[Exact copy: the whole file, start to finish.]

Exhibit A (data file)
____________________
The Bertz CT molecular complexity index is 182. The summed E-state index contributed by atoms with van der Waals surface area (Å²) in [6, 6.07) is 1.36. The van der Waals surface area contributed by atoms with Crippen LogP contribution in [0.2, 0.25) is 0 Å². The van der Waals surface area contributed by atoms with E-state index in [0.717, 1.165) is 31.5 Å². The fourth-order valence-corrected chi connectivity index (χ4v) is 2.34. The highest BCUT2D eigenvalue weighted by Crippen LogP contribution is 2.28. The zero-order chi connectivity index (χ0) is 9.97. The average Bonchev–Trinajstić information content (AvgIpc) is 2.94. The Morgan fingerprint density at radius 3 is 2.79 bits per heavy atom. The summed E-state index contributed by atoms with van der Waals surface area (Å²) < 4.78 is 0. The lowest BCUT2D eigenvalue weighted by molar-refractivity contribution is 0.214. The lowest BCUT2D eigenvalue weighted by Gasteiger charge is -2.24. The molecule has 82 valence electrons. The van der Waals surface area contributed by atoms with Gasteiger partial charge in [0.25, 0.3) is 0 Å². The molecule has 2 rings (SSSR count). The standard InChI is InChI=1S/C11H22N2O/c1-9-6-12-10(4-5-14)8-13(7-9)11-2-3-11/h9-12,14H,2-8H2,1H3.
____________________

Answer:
The Bertz CT molecular complexity index is 182. The summed E-state index contributed by atoms with van der Waals surface area (Å²) in [6, 6.07) is 1.36. The van der Waals surface area contributed by atoms with Crippen LogP contribution in [0.2, 0.25) is 0 Å². The van der Waals surface area contributed by atoms with E-state index in [0.717, 1.165) is 31.5 Å². The fourth-order valence-corrected chi connectivity index (χ4v) is 2.34. The highest BCUT2D eigenvalue weighted by Crippen LogP contribution is 2.28. The zero-order chi connectivity index (χ0) is 9.97. The average Bonchev–Trinajstić information content (AvgIpc) is 2.94. The Morgan fingerprint density at radius 3 is 2.79 bits per heavy atom. The summed E-state index contributed by atoms with van der Waals surface area (Å²) < 4.78 is 0. The lowest BCUT2D eigenvalue weighted by molar-refractivity contribution is 0.214. The lowest BCUT2D eigenvalue weighted by Gasteiger charge is -2.24. The molecule has 82 valence electrons. The van der Waals surface area contributed by atoms with Gasteiger partial charge in [0.25, 0.3) is 0 Å². The molecule has 2 rings (SSSR count). The standard InChI is InChI=1S/C11H22N2O/c1-9-6-12-10(4-5-14)8-13(7-9)11-2-3-11/h9-12,14H,2-8H2,1H3.